Peanuts Worldwide is supporting Black animators at HBCUs with a new $100,000 endowment project, reports Black Enterprise.
In 1968, the first Black character, Franklin Armstrong, was introduced to the legendary comic strip Peanuts by its creator Charles M. Schulz. With setback from the studio, Schulz stood his ground and threatened to quit working on Peanuts entirely if they refused to allow a Black character in the comics. In many ways, Franklin served as a trailblazer for Black animators, who as of 2019 still only made up about 4% of the industry.
“The Armstrong Project,” which coincides with what would have been the 100th birthday of Charles Schulz, takes its name from both Franklin the character and Schulz’s longtime friend and Jumpstart cartoonist Robb Armstrong. Armstrong spoke at Comic Con about how esteemed he is to have the project carry his last name. “When ‘Sparky’ (Schulz) told me he wanted to use my last name for Franklin, it was a life-changing moment. This was someone who had inspired me, and I was truly honored,” he said. “The Armstrong Project is, at its heart, something that allows dreams to come true.”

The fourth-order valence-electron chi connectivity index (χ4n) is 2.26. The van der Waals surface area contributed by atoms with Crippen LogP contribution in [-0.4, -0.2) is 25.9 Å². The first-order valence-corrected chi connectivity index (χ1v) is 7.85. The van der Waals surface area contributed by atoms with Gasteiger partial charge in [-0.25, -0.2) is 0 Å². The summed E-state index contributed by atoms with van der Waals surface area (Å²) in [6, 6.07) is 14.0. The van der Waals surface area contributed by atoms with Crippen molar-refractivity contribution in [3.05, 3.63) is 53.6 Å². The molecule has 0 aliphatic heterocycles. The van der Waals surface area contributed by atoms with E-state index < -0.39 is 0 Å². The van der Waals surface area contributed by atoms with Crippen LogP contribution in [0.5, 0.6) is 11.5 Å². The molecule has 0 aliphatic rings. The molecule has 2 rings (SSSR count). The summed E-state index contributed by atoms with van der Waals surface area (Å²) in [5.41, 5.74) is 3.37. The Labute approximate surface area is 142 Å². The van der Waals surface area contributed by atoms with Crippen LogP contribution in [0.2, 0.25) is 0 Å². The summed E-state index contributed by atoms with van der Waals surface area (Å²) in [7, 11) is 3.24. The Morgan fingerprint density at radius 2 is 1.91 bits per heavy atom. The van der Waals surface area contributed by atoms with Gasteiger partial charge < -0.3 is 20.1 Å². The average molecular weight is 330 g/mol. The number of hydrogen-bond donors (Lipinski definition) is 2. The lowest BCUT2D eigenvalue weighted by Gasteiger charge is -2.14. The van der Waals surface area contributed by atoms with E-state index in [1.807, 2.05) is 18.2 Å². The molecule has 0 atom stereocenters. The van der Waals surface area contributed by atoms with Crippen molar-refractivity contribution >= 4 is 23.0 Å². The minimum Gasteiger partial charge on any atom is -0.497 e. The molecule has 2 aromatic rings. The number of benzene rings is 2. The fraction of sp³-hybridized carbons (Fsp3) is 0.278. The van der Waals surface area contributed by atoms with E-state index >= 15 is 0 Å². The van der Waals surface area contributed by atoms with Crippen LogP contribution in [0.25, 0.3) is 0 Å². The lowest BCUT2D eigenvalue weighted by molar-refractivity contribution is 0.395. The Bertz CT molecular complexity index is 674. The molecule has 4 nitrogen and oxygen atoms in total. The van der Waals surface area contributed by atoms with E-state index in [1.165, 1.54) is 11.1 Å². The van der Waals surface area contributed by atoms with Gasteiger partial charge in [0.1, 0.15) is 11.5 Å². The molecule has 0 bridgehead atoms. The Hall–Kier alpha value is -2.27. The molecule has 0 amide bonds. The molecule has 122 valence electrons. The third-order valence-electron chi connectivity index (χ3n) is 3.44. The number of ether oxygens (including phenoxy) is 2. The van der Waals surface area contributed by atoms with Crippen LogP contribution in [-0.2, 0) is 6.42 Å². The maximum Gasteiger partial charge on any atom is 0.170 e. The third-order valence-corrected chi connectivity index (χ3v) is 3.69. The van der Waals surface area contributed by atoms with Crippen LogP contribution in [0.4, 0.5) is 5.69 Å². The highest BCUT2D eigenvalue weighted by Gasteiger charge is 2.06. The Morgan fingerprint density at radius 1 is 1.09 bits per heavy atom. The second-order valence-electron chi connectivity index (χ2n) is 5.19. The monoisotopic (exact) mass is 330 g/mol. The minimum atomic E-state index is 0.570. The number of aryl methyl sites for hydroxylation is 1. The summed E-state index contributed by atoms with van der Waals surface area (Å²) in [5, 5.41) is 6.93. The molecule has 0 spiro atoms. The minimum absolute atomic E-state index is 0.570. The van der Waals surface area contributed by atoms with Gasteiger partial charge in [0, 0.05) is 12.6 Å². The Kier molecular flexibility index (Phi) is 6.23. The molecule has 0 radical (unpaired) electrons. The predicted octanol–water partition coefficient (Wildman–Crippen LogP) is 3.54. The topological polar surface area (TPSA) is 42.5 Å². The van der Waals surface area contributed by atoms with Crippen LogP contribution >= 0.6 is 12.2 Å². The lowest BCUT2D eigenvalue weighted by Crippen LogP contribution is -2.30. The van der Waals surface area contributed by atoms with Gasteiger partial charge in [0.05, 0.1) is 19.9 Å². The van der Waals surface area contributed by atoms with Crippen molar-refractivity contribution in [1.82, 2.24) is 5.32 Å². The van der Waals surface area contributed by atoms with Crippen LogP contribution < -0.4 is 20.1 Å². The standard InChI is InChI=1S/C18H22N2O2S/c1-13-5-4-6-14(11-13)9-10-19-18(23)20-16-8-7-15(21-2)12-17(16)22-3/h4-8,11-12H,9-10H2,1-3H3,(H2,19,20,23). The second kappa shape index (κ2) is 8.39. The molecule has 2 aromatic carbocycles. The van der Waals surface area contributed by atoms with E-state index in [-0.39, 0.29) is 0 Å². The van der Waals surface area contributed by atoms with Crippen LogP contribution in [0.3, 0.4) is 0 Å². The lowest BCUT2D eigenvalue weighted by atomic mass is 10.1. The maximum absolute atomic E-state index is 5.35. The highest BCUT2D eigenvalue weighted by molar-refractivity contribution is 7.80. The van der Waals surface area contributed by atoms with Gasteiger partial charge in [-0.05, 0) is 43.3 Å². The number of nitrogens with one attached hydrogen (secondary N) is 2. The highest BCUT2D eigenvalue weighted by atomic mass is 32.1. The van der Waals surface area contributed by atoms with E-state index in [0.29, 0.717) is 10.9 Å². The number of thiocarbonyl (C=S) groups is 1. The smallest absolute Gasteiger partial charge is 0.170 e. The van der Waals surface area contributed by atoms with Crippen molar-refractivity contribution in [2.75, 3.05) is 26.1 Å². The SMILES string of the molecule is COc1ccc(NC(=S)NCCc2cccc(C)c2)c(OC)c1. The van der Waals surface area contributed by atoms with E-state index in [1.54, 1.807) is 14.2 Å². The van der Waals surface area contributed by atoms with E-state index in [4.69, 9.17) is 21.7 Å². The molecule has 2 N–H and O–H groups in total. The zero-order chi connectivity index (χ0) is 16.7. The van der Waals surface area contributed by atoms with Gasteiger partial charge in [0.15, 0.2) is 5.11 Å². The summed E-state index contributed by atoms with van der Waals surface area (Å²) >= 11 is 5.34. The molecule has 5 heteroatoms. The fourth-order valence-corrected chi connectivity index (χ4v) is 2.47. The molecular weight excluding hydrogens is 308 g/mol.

Two recipients of the initiative have already been selected from Hampton University and Howard University. Both have been granted a $10,000 scholarship, corporate mentorship, and a potential internship opportunity in animation and related fields.
Promise Robinson, the 21-year-old Hampton recipient, is inspired by Armstrong’s guidance on how to develop a project. “Mr. Armstrong says to start with dynamic characters. So I just want to start there and see where it takes me. I’m definitely looking to be very inclusive in my stories,” said Robinson.
19-year-old Howard recipient Hailey Cartwright spoke about the significance of Franklin’s character and how grateful she is to be a part of the legacy. “If Franklin had never been introduced to the Peanuts series, I can’t fathom how different my life would be. If he wasn’t there, in the direction I want to take my career in animation, would I even have a chance? I just wonder,” Cartwright pondered.
Learn more about The Armstrong Project by visiting the website here.